Repollet: In the Past Month, NJ Schools Have Had Over 200 Threats

TRENTON – In the larger deadly roil of gun violence in schools, the Senate Judiciary Committee this morning considered Governor Phil Murphy’s nomination of Lamont Repollet as Commissioner of the Department of Education.

When he grilled Repollet today, state Senator Gerald Cardinale (R-39) lingered for a significant time on school safety.

“What would you recommend a school principal do if he hears that a student or someone else in the community has declared that he wants to be a professional school shooter?” Cardinale said. “What’s the response?”

“The Department of Education provided guidelines,” said Murphy’s nominee. “But understanding the basic relationship between law enforcement and school districts. From [drills] we can assess best practices and actually come together and deploy. The Department of Education is a resource for school preparedness.”

“Obviously the drills are extraordinarily important,” said the veteran Republican senator. “But what seemed to be lacking was any attempt to deal with the person who had expressed an obvious intent to commit a crime. What do we do to prevent that declared individual from acting on those declarations?”

“Senator, I would go back to our memorandum of understanding, I’m not going to speak for the entire state. In the past month we’ve had 200 or some threats.”

State Senate Majority Leader Loretta Weinberg (D-37) stayed on the school safety issue.

“I want to thank you on behalf of the work you’ve done on behalf of the students in the state of New Jersey,” Cardinale told Repollet, noting how well prepared and well-spoken she thought the students were this past weekend who protested gun violence.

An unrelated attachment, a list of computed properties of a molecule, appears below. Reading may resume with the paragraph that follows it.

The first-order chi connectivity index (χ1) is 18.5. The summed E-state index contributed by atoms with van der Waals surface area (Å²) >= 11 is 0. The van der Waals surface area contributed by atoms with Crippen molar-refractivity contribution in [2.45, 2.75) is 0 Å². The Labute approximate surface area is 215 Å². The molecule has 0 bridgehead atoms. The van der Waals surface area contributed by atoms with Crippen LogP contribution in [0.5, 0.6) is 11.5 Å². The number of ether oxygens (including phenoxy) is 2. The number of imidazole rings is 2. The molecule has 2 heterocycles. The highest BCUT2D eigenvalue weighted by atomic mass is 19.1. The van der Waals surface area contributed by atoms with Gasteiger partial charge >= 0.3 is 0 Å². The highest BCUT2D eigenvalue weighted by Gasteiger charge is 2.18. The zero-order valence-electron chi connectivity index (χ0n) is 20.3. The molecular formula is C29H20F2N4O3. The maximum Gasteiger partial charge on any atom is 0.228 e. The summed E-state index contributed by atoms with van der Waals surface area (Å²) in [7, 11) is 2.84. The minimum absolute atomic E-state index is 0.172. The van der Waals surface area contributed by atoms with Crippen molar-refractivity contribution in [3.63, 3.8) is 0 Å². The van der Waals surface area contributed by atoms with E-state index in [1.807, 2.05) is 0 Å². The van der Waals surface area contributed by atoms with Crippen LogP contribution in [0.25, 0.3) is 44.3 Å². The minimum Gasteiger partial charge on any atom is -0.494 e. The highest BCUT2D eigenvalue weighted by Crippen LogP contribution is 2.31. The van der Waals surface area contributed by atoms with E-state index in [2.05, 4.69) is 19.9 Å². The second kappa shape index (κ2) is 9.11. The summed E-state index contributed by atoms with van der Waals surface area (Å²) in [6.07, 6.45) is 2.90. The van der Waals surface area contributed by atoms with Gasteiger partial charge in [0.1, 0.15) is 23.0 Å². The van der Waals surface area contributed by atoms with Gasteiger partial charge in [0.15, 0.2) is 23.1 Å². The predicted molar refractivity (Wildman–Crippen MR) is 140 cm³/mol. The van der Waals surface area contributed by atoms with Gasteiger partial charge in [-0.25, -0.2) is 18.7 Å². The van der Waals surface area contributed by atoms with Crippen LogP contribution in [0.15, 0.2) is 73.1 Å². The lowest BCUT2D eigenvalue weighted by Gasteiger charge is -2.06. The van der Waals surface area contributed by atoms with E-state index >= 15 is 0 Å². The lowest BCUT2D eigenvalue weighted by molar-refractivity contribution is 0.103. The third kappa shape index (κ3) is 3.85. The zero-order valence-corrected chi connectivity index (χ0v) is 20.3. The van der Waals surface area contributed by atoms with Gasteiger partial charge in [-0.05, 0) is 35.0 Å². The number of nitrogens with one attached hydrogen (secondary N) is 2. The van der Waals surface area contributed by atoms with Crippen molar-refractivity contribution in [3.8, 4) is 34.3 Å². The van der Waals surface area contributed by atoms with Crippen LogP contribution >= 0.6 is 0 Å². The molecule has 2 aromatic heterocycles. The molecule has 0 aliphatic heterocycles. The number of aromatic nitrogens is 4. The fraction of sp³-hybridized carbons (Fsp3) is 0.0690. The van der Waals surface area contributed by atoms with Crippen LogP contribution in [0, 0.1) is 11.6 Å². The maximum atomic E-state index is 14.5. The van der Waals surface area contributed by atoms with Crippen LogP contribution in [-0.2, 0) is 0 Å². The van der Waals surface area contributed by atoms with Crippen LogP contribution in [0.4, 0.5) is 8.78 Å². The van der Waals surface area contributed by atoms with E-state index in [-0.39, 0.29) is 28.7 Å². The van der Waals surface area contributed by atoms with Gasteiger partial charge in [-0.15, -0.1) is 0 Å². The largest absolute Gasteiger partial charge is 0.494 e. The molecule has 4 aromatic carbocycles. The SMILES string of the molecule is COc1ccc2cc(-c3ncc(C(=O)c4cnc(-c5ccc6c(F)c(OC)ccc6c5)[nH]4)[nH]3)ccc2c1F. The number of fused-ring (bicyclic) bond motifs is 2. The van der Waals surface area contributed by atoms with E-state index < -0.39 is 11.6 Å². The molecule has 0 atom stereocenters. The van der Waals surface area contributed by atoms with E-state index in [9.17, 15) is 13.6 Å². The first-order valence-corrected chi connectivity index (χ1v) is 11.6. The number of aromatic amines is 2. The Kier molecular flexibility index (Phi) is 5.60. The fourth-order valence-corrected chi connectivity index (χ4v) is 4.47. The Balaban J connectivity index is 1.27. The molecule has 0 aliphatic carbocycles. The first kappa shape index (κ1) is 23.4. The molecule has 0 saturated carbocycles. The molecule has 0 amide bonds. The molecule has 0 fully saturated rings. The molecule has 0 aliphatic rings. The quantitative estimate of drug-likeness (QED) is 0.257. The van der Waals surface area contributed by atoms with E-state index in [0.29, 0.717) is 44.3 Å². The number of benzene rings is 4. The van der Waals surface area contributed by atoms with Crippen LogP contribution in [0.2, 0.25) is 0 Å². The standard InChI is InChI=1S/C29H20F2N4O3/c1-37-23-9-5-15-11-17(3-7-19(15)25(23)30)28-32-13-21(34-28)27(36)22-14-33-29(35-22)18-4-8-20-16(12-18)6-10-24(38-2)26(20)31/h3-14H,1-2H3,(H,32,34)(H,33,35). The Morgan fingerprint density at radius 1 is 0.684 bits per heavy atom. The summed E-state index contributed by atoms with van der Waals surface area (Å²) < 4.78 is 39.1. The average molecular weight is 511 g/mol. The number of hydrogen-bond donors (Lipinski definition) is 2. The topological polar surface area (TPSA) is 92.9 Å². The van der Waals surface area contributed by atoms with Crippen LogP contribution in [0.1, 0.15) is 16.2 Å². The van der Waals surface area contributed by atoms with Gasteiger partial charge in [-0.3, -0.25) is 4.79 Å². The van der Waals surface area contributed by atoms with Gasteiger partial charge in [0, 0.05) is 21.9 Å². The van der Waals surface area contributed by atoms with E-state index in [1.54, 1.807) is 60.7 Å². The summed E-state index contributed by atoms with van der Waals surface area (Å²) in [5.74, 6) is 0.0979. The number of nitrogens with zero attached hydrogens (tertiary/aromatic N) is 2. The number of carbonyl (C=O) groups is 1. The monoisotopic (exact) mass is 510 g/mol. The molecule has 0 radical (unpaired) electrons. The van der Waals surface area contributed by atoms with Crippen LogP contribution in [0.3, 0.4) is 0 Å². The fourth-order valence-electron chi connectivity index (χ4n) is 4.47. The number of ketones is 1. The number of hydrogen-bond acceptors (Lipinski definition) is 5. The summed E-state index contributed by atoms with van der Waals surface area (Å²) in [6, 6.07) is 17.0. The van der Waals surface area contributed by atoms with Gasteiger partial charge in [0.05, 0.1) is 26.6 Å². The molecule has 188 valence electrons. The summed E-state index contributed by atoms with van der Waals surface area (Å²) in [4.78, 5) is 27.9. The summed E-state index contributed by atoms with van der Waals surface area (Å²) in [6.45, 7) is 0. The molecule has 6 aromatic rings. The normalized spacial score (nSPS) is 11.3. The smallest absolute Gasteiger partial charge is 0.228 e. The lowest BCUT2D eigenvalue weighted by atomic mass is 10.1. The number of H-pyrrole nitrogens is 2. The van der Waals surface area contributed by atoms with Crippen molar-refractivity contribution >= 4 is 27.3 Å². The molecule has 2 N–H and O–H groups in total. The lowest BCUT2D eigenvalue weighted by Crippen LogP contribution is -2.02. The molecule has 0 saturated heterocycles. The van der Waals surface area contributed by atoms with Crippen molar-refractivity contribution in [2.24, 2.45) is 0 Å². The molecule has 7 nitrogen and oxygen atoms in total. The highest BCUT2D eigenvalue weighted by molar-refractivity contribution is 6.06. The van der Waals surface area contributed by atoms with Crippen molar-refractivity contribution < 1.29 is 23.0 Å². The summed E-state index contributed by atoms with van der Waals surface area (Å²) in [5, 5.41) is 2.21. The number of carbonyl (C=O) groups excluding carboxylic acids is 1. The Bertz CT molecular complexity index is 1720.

Earlier in the hearing, Cardinale tried to pin down the nominee – who came up through the Carteret School System to land the top position as superintendent in Asbury Park – on the subject of charter schools, and how he handled the incursion of competition in his last home district.

“The position that Asbury Park was we were going to go high when everyone else went low,” Repollet said. We didn’t talk about the charter schools in a negative sense. We talked about programs we in the Asbury Park System created. We highlighted our programs and as a result of that, students started coming back to the school district. We felt that we were going to create a product that people were going to choose first.

If competition worked well, “Why do we have this moratorium on charters schools [in the Murphy Administration],” Cardinale wanted to know.

“We’re going to have that debate, to find that root cause, and from there we’re going to create a plan,” said the nominee. “That review is going to be transparent and provide equity. We’re going to look through the lense of this administration, not the previous administration.”

“It seems you’re not going to just shut off charter schools,” the senator pressed, again attempting to get Repollet to bite on acknowledging the presence of charter schools as an opportunity to improve existing public schools.

“I’m saying we’re going to have a comprehensive review,” Repollet said. “Regulations state charters have the right to apply. We’re going to look at it through the lens of a comprehensive review. I haven’t heard anything about a moratorium on my end.”

Cardinale said “let’s move on.”

Other senators took less time with Repollet.

“I have found a kindred spirit,” said state Senator Nia Gill (D-34).

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